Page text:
Mental edge is a tricky thing in sports.
It's what allows the Yankees to roll over the Red Sox every season or the Cubs to never reach the Series. It's the reason some athletes read certain Bible verses before games or never wash a particular pair of socks.
It's also the reason some teams start the season 10-2 and then lose six of their next seven (see UT men's basketball).
Some teams have it, while some don't.
The Vols don't have it - at least not yet.
Coach Buzz Peterson knew coming into the season that youth would be an issue. But just because Tennessee doesn't carry one senior on scholarship, there are a few other reasons the Vols are swimming in the pool of NIT candidates for the second-straight season.
Youth would appear to be the most likely reason no one has stepped forward for the Vols but age isn't at fault - mentality is.
"(The leadership is) here and there a little bit," Peterson said. "(Justin) Albrecht may say something to get somebody going. You may see Jemere (Hendrix) say something. You may see (John) Winchester say something.
"That's about it."
What happened to the team's most experienced players - Brandon Crump, C.J. Watson and Scooter McFadgon?
The Vols big three have each developed a mental muzzle. But ole' Buzz knew that before the season began.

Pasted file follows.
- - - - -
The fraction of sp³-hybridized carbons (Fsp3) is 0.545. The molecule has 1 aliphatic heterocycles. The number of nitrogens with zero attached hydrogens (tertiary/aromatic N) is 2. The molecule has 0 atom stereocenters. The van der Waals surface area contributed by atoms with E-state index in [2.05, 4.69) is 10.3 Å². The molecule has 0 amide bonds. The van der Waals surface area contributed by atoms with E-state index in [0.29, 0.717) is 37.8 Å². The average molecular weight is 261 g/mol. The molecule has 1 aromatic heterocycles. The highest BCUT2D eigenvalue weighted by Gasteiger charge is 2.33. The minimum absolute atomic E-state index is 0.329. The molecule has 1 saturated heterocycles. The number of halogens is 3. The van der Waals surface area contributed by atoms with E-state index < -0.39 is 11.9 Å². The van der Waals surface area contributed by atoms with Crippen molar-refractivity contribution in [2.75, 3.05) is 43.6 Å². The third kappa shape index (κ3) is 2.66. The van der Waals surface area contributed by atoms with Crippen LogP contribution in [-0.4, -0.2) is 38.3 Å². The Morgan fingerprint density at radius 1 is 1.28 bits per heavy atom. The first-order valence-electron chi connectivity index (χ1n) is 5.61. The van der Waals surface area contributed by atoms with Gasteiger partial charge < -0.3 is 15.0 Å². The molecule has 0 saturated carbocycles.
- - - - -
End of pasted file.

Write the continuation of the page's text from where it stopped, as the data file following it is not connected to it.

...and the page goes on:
"Back a couple years ago when we recruited Dane (Bradshaw) we hired those people to come in a do a personality profile of our team," Peterson said at his Monday press conference. "It was interesting."
The profile apparently revealed what most already know - the Vols' best players don't have the mental edge to win close games. At least that's what the administrators of the personality profile told Peterson.
"(They told us) at the end of a ballgame, you don't have five guys to put in the game," Peterson said. "You just don't have five people that want to get out there and take that last-second shot."
Comforting news for a team that plays games down to the wire every week.
Crump, Watson and McFadgon are good players. They just aren't Ron Slay, the Vols emotional leader from a year ago.
Thompson-Boling Arena needs a new name. I think the "Buzzard's Nest" would be appropriate.
After watching drones of Vol "fans" (I use the term loosely) pile out of the Louisville game with six minutes to go, I decided "Smokey's Bandits" are the worst fans in America.
Sure the Kentucky game was packed. Sure a few of you got creative during the Florida upset, but let's be realistic.
Bad fans that either don't come or leave early are not good for the psyche of a young team.
When the Vols opened the preseason with back-to-back 100 point games, Buzz should have known something was amiss.
His team likes to shoot, but they don't do so well on the other end. Tennessee has only been victorious in one game this season when it didn't score over 70 points (65-63 against Florida). The team feeds on its offense.
Vol opponents have shot 43.3 percent for season, and on the road no one seems to miss.
Without defining leadership and a renewed emphasis on defense Tennessee will spend another Selection Sunday playing X-Box and eating Cheesy Poofs.
But if the Vols don't reach the NCAA Tournament next season, it may be Peterson's mental edge that will come into question.
- Glenn LaFollette is the sports editor of The Daily Beacon and a senior in broadcasting. He can be reached at email@example.com.
Inexperience not the only problem
Published: Tue Feb 10, 2004 | Modified: Sat Aug 06, 2005 05:47 p.m.